Rising to the challenge
- By Elaine Bird
- 27 May 2020
- Great Bircham
Twenty years ago Elly and Stevie Chalmers took over the business of Bircham Windmill.
They had interesting careers; Stevie in International transport and Elly as a shepherd travelling the world helping the gangs of sheep shearers who work ten months of every year from the U.K. to N.Z.
They took over from Elly’s dad, Roger Wagg, who is part of the Wagg family of bakers from Docking. He had originally renovated the site after purchasing it as a near derelict Windmill in the 1970’s. This iconic building has been part of the local landscape for hundreds of years and the challenge of restoration together with viability as a business enterprise has undergone many changes over the years.
In the early days it was a curiosity with many visitors both local and holiday makers alike enjoying the views from the top of the mill, the excellent local fare on sale, the bakery, consuming the home made products available in the tea rooms and much more.
When the Chalmers took over they continued with what dad had started but also added their own ideas, so along came the summer events. These became very important to the overall business model especially the Bank Holiday sheep event, craft fairs and bike events. A huge development was the opportunity for visitors to ‘bake your own bread’ with individuals and groups producing their own bakery products, either as a part-prepared, or from completely from scratch, under varying degrees of supervision.
This year, a year most of us will never forget, saw all the standard leisure and tourism events cancelled, curtailed or generally abandoned, Covid 19 saw to that with regular business dropping off a cliff.
Then the Chalmers had their brainwave. There was a national shortage of baked bread ready to eat, and flour and the other ingredients to make this staple food. However, their suppliers had ample stock of the raw materials, but they just didn’t have the packaging or the retail outlets to distribute bread products, or indeed bake.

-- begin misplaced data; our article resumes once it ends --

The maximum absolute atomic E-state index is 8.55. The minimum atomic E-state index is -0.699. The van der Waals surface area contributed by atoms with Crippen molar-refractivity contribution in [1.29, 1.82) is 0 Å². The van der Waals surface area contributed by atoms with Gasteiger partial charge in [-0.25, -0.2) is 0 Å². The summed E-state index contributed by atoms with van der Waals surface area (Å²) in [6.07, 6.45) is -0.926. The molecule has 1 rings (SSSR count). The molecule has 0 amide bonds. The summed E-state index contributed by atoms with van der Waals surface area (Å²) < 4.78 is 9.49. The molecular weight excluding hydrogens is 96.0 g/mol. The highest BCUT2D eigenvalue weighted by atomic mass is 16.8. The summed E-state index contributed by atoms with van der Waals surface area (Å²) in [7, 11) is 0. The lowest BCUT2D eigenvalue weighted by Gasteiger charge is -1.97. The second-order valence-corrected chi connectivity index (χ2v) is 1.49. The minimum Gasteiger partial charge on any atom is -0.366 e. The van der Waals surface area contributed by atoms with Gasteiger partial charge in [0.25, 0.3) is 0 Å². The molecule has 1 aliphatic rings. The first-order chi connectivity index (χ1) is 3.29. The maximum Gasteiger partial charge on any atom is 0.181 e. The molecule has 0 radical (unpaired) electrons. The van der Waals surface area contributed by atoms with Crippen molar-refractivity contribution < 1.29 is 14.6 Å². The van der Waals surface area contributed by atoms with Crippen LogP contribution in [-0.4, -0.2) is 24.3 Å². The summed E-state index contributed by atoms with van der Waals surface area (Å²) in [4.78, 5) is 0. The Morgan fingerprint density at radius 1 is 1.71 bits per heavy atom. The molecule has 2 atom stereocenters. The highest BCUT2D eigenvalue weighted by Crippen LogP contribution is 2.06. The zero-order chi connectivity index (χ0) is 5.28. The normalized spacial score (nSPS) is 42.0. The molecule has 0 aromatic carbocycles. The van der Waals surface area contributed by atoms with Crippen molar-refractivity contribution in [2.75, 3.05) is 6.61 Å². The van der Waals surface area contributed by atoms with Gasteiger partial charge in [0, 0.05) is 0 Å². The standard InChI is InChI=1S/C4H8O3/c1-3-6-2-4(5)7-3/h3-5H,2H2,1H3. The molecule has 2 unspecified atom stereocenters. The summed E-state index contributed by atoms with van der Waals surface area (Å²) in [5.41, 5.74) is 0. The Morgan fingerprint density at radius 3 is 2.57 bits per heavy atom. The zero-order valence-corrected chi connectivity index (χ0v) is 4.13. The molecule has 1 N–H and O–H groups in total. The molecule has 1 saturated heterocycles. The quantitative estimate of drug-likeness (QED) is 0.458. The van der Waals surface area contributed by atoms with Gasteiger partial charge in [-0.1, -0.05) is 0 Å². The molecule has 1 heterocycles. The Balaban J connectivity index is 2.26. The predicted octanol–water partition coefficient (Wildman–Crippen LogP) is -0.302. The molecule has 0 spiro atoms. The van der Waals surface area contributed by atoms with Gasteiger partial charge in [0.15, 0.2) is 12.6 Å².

They worked out that if they promoted that the mill had fresh bread and other pastry products baked each day on the premises, plus all the ingredients for customers to bake their own, there was a huge potential market. Bircham Windmill now bags up flour, sugar and baker’s yeast ready for sale to home bakers whilst the bake your own continues for individuals under strict 2 metre distancing with pre-weighed ingredients.
The next challenge was how to keep themselves and the public safe and this was done by creating a take away drive through system, whereby customers could place their orders by telephone and then collect pre-prepared goods. Initially they arranged 10 minute slots for people to arrive and collect but this was soon reduced, due to demand, to 2 minute slots. The range of products available was developed in conjunction with their wholesale suppliers, Barsby of Kings Lynn, so eggs, vegetable boxes, flour and many other kitchen necessities became available.
So the old Bircham Windmill has succeeded again, yet again the business is transformed with new developments almost weekly, the business has become innovative and resourceful, long may it continue. It makes you proud to be British.
Elly and Stevie wanted to say thanks to family (the two younger Chalmers are helping daily), staff for their help in these difficult times, and most of all to their customers, old and new who have been so supportive over the initial period, tolerant to a fault and many of whom have become friends.